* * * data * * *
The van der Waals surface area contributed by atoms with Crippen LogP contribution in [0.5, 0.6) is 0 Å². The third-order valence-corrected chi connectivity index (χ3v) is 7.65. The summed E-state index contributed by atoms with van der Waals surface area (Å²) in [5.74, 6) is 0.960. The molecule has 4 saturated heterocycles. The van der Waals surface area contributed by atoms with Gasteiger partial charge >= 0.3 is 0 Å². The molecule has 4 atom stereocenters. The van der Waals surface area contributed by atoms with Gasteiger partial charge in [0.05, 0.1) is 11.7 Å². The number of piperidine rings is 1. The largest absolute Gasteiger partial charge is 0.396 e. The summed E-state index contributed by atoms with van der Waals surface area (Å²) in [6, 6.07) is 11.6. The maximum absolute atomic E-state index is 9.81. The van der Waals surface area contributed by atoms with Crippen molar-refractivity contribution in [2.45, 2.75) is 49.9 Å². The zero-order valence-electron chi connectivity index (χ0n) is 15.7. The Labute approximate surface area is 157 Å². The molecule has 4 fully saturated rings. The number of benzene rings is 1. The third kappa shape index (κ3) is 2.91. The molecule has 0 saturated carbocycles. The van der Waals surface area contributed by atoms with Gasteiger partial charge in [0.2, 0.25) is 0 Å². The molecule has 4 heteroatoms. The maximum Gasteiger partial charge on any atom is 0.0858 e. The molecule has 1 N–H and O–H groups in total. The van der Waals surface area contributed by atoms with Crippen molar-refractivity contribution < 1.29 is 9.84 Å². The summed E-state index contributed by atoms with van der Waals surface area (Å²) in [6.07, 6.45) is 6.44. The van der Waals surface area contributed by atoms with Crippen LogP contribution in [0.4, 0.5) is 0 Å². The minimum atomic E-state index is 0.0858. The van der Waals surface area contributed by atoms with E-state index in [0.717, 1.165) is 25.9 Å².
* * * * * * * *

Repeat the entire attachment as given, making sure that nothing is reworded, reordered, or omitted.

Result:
The van der Waals surface area contributed by atoms with Crippen LogP contribution in [0.5, 0.6) is 0 Å². The third-order valence-corrected chi connectivity index (χ3v) is 7.65. The summed E-state index contributed by atoms with van der Waals surface area (Å²) in [5.74, 6) is 0.960. The molecule has 4 saturated heterocycles. The van der Waals surface area contributed by atoms with Gasteiger partial charge >= 0.3 is 0 Å². The molecule has 4 atom stereocenters. The van der Waals surface area contributed by atoms with Gasteiger partial charge in [0.05, 0.1) is 11.7 Å². The number of piperidine rings is 1. The largest absolute Gasteiger partial charge is 0.396 e. The summed E-state index contributed by atoms with van der Waals surface area (Å²) in [6, 6.07) is 11.6. The maximum absolute atomic E-state index is 9.81. The van der Waals surface area contributed by atoms with Crippen molar-refractivity contribution in [2.45, 2.75) is 49.9 Å². The zero-order valence-electron chi connectivity index (χ0n) is 15.7. The Labute approximate surface area is 157 Å². The molecule has 4 fully saturated rings. The number of benzene rings is 1. The third kappa shape index (κ3) is 2.91. The molecule has 0 saturated carbocycles. The van der Waals surface area contributed by atoms with Gasteiger partial charge in [0.2, 0.25) is 0 Å². The molecule has 4 heteroatoms. The maximum Gasteiger partial charge on any atom is 0.0858 e. The molecule has 1 N–H and O–H groups in total. The van der Waals surface area contributed by atoms with Crippen molar-refractivity contribution < 1.29 is 9.84 Å². The summed E-state index contributed by atoms with van der Waals surface area (Å²) in [6.07, 6.45) is 6.44. The van der Waals surface area contributed by atoms with Crippen LogP contribution in [0.4, 0.5) is 0 Å². The minimum atomic E-state index is 0.0858. The van der Waals surface area contributed by atoms with E-state index in [0.717, 1.165) is 25.9 Å².